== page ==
Photos: Dodgers, fans return to honor Vin Scully at home

The Dodgers honored the late Vin Scully with a pregame ceremony Friday night at Dodger Stadium before the game against the San Diego Padres.

Both teams lined up along the baselines for a moment of silence in honor of Scully, the club’s legendary former broadcaster who died at 94 on Tuesday.

A video commemorating Scully’s 67-year career calling Dodgers games was then played on the scoreboard.

After that, Dodgers manager Dave Roberts was surrounded by his team on the field as he took a microphone and asked the crowd to join in and repeat Scully’s famous phrase: “It’s time for Dodger baseball.”

Dodgers starting pitcher Tony Gonsolin tips his cap to the press box in honor of the late Dodgers broadcaster Vin Scully before Friday’s game at Dodger Stadium.

(Gina Ferazzi/Los Angeles Times)

Vin Scully is shown on the left-field video board during a tribute to him.

Late Dodgers broadcaster Vin Scully is shown on the left-field video board during a tribute to him before Friday’s game.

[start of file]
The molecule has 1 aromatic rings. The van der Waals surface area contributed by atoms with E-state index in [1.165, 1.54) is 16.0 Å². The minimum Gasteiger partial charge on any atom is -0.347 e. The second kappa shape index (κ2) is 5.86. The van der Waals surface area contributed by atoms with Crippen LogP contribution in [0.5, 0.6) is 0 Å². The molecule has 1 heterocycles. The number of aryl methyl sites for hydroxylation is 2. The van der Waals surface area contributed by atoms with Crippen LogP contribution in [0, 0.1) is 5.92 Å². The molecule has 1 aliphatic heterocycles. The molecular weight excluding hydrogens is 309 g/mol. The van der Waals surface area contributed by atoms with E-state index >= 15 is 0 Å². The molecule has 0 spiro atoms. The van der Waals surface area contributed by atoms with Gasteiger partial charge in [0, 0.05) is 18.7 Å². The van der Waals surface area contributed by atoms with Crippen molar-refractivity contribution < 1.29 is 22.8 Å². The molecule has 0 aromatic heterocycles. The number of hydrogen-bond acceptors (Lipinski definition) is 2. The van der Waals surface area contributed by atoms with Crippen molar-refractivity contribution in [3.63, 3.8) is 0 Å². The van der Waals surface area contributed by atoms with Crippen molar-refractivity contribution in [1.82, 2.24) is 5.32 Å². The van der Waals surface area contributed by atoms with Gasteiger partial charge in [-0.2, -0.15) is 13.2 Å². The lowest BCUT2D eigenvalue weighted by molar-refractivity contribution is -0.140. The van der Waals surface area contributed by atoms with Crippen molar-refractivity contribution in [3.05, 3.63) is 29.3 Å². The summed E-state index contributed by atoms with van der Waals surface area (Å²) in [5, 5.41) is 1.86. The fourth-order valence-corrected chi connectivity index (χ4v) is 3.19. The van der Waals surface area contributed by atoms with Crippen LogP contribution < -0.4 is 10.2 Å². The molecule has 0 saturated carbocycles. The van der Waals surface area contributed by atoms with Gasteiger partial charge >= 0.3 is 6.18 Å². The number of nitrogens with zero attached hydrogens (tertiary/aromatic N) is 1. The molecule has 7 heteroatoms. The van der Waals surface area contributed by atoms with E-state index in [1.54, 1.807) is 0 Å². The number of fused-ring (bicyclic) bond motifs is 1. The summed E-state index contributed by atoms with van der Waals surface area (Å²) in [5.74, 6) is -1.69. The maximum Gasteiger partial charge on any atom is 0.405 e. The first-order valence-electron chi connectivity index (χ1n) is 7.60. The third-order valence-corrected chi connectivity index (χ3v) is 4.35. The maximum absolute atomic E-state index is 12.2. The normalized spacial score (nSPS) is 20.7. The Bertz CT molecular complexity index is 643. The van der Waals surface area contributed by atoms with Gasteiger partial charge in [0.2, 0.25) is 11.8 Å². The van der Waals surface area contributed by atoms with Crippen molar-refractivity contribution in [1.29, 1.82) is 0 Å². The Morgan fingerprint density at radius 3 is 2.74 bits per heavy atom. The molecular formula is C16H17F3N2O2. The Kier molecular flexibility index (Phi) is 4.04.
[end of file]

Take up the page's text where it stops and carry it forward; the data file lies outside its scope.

(Gina Ferazzi/Los Angeles Times)

Dodgers fan Angie Varella holds a replica microphone during a tribute to Vin Scully.

Dodgers fan Angie Varella of Los Angeles holds a replica microphone during a tribute to late Dodgers broadcaster Vin Scully.

(Gina Ferazzi/Los Angeles Times)

Dodgers manager Dave Roberts and the team pay tribute to Vin Scully.

Dodgers manager Dave Roberts and the team pay tribute to Vin Scully before the game at Dodger Stadium on Friday.

(Gina Ferazzi/Los Angeles Times)

Game umpires tip their caps to the press box in honor of Vin Scully

Major League Baseball umpires tip their caps to the press box in honor of late Dodgers broadcaster Vin Scully before the game at Dodger Stadium on Friday night.

(Gina Ferazzi/Los Angeles Times)

Dodgers fan Angie Varella wipes tears while holding a replica microphone.

Dodgers fan Angie Varella of Los Angeles wipes her tears during an emotional pregame ceremony while holding a replica microphone during a tribute to the late Vin Scully.

(Gina Ferazzi/Los Angeles Times)